For years we fertilized with fish emulsion, which is the stuff at the bottom of aquariums. We’d mix some into a backpack sprayer, and dutifully spray each plant. Frankly, we don’t think the benefit was worth the cost. Lavender likes to be left alone.
We rigged up a drip irrigation system the first couple of years. These systems are very efficient and deliver water right where you want it at a reasonable rate. We don’t bother with it in the newest beds, preferring to hand water.
The biggest problem we face is high humidity. Present in most soils are fungi that can attack and kill roots. A combination of humidity and heat activate the fungi. When lavender plants go, they go quickly. Remove the plant from the area so as not to infect neighboring plants.
The best thing we’ve done is to plant in raised beds filled with gravel from our creek and some topsoil. The lavender is very happy with all of that drainage.
If you're thinking about planting lavender, or have had trouble before, bear in mind the generalities but also keep an eye out when you drive around town and notice where healthy lavender is planted. We often see it planted next to concrete or at the top of a slope. We don’t see it in with tomatoes and annuals which require too much water. Of course, we also know of plants that break all of the rules. Our daughter has a huge lavender plant growing from beneath her porch in a low spot that receives a lot of water and not much sun. This is beyond frustrating to us.
We're often approached by people who would like to start their own lavender farms, and we enjoy these talks. We started out with 800 or so plants because that’s what filled the space we had. It was really too much to take care of and to move at market. We have just shy of 300 now, which is a little less than optimum from a business standpoint. We could probably move more. Most of our income from the business comes not from the field production but from the products we make.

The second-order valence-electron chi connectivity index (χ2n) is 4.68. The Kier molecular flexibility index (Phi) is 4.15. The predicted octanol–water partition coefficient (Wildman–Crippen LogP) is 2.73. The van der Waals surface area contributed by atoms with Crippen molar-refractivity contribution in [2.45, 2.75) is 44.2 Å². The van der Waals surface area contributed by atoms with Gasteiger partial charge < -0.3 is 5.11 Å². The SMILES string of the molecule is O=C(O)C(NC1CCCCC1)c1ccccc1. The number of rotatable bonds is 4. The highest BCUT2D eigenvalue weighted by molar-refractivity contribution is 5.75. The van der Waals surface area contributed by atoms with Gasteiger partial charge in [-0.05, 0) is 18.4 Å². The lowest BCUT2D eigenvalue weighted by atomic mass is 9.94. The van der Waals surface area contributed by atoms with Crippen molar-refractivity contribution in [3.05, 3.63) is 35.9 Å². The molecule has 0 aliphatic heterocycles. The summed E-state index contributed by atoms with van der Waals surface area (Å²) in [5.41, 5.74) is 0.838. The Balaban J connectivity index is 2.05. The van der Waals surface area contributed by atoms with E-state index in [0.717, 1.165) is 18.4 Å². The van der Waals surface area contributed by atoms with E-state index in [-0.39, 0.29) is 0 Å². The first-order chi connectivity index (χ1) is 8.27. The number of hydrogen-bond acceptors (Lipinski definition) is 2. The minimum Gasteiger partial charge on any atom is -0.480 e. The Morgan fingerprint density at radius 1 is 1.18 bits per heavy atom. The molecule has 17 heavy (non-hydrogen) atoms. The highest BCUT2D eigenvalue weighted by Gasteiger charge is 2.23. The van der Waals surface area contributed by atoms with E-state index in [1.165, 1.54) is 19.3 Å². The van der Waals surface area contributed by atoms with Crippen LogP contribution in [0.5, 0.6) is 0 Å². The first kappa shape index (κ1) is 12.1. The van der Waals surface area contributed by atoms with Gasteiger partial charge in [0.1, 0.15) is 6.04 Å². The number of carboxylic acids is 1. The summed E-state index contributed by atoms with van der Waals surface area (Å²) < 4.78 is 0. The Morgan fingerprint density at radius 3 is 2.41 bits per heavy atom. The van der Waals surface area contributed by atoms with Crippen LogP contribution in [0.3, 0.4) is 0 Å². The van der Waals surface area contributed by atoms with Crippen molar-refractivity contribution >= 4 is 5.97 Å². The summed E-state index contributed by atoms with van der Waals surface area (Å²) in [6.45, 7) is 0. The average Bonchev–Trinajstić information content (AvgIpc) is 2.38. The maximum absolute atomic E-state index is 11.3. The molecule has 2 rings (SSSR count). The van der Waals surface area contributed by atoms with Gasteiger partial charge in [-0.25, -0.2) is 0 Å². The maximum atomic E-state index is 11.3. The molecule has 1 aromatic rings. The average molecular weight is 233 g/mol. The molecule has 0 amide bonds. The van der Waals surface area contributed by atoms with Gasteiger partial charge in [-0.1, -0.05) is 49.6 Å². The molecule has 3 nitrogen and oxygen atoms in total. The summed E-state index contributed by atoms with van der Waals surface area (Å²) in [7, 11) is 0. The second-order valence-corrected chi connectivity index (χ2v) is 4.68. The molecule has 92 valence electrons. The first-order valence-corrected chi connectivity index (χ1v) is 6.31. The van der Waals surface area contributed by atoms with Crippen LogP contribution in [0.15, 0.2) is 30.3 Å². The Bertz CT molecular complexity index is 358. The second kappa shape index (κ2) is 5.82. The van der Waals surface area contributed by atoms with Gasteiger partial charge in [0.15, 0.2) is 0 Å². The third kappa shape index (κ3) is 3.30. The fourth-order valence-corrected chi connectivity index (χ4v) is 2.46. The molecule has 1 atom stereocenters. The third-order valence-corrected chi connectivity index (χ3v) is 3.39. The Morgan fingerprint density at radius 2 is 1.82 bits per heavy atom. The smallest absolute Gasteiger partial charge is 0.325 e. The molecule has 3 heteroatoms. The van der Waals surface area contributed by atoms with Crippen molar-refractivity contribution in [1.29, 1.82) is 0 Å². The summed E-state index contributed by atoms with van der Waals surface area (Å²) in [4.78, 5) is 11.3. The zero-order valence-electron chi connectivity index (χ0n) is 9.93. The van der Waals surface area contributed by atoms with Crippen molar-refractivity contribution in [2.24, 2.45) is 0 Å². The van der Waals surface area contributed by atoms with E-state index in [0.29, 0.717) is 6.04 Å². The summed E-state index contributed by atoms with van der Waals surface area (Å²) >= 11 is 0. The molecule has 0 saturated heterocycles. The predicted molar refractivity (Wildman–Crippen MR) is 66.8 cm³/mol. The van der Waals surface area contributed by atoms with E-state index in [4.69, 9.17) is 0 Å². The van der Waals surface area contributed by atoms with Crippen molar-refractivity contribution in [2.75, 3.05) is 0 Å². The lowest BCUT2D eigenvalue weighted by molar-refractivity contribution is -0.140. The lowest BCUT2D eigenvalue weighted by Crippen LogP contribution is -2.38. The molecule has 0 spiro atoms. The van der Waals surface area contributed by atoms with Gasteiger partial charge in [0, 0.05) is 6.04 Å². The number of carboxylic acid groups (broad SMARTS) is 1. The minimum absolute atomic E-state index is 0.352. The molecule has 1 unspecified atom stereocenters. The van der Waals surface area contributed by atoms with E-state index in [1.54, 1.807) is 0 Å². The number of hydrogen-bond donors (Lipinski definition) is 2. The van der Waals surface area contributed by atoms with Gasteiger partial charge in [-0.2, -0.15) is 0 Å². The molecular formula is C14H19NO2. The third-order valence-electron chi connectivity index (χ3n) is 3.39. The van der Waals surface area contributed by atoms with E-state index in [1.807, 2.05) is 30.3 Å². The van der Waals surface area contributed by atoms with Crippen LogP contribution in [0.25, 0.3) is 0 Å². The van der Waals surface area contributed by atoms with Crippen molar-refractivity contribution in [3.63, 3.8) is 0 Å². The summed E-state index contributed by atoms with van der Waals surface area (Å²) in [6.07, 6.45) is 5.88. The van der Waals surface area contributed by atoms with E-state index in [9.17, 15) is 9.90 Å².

Potential lavender farmers should note that income from the field will likely not be worth the time spent maintaining the field. Added value items are the key to our business, and agritourism is elemental to the success of other such ventures. If we weren’t so private, we could have income from the existence of the field itself and have people come pay to harvest their own bundles. Again, we decided the hassle wasn’t worth the benefit.
We’re glad that there are other lavender farms nearby that do offer tours. It’s not even a competition because we’re doing what we’re doing anyway, and if something doesn’t work we just change. Isn’t that how anything happens …ever? We just focus on our products and our customers and our plants, and what makes us happy. We’ll see you on Saturdays at market.
What has kept us going is doing something that is our own. There are no big financial rewards. We've made some mistakes by trying to do what other similar farms have done in the way of coming up with more and more lavender products. That was fine for awhile, but the spirit that made us drop the plow in the first place is the spirit of trying something new. One has to find out what that is, and copying others isn't really the way we want to proceed. There is still lavender, but other interests mean that there is plenty of hand-dyed yarn and turned wood in our booth, too. No one wants to be just one thing.